Background: In this study, the authors tested the frequency of dentists' recommendations for and use of caries-preventive agents for children as compared with adults.
Methods: The authors surveyed 467 general dentists in the Dental Practice-Based Research Network who practice within the United States and treat both pediatric and adult patients. They asked dentists to identify the percentage of their patients for whom they had administered or recommended dental sealants, in-office and at-home fluoride, chlorhexidine rinse and xylitol gum.
Results: Dentists were less likely to provide adult patients than pediatric patients with in-office caries-preventive agents. However, the rate at which they recommended at-home preventive regimens for the two groups of patients was similar. Dentists with a conservative approach to caries treatment were the most likely to use and recommend the use of caries-preventive agents at similar rates in adults as in children. In addition, dentists in practices with a greater number of patients who had dental insurance were significantly more likely to provide in-office fluoride or sealants to adult patients than to pediatric patients.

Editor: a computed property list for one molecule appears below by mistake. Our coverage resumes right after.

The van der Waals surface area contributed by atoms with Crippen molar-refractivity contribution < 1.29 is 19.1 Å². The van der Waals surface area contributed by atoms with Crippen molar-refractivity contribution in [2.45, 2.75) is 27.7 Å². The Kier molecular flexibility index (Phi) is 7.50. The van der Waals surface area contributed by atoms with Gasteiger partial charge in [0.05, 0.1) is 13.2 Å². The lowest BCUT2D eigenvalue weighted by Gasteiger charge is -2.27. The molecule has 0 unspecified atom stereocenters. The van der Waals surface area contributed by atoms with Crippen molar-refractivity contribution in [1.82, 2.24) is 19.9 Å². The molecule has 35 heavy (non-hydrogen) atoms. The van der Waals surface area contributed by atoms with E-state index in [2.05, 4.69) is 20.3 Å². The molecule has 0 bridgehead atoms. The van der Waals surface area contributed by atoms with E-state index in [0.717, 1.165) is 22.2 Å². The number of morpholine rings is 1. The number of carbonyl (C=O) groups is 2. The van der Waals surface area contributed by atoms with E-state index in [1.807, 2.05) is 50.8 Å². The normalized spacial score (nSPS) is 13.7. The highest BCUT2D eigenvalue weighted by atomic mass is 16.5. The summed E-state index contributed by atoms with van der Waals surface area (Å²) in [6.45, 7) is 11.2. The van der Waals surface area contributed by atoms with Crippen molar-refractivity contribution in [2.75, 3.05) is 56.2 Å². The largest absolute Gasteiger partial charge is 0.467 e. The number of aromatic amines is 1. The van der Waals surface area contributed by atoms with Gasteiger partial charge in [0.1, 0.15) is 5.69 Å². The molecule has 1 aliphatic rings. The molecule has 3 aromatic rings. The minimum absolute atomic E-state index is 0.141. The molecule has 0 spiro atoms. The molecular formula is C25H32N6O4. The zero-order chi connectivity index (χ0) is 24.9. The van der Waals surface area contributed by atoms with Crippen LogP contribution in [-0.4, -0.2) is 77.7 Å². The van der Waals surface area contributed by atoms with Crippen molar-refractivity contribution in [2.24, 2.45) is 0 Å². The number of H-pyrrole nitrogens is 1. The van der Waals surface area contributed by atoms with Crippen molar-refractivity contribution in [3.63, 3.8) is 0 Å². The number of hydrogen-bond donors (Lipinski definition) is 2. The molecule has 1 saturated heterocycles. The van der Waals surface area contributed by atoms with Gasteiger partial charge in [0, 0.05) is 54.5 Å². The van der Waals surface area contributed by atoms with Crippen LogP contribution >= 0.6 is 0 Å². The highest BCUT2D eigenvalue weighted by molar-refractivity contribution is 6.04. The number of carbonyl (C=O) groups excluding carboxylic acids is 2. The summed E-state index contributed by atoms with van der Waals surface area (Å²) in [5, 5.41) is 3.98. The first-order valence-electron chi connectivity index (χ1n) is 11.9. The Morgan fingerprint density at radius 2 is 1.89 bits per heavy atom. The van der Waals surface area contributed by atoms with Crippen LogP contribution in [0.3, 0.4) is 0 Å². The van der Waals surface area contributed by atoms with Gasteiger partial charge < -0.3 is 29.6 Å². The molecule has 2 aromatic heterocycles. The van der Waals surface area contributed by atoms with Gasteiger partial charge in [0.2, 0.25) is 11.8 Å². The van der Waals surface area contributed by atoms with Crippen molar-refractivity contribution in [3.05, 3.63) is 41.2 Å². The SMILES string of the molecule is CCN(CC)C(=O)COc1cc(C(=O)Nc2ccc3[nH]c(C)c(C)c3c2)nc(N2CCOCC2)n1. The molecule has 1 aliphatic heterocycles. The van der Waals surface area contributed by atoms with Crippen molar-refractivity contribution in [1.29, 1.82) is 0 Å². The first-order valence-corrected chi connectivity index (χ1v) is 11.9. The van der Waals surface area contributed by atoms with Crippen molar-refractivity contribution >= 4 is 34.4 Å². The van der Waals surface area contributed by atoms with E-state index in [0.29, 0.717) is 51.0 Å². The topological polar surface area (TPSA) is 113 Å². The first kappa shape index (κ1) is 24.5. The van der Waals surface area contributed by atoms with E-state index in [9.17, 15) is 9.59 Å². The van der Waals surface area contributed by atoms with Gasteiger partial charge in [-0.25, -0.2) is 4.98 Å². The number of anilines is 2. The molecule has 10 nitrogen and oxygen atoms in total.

Conclusion: General dentists use in-office caries-preventive agents more commonly with their pediatric patients than with their adult patients.
Practice implications: General dentists should consider providing additional in-office caries-preventive agents for their adult patients who are at increased risk of experiencing dental caries.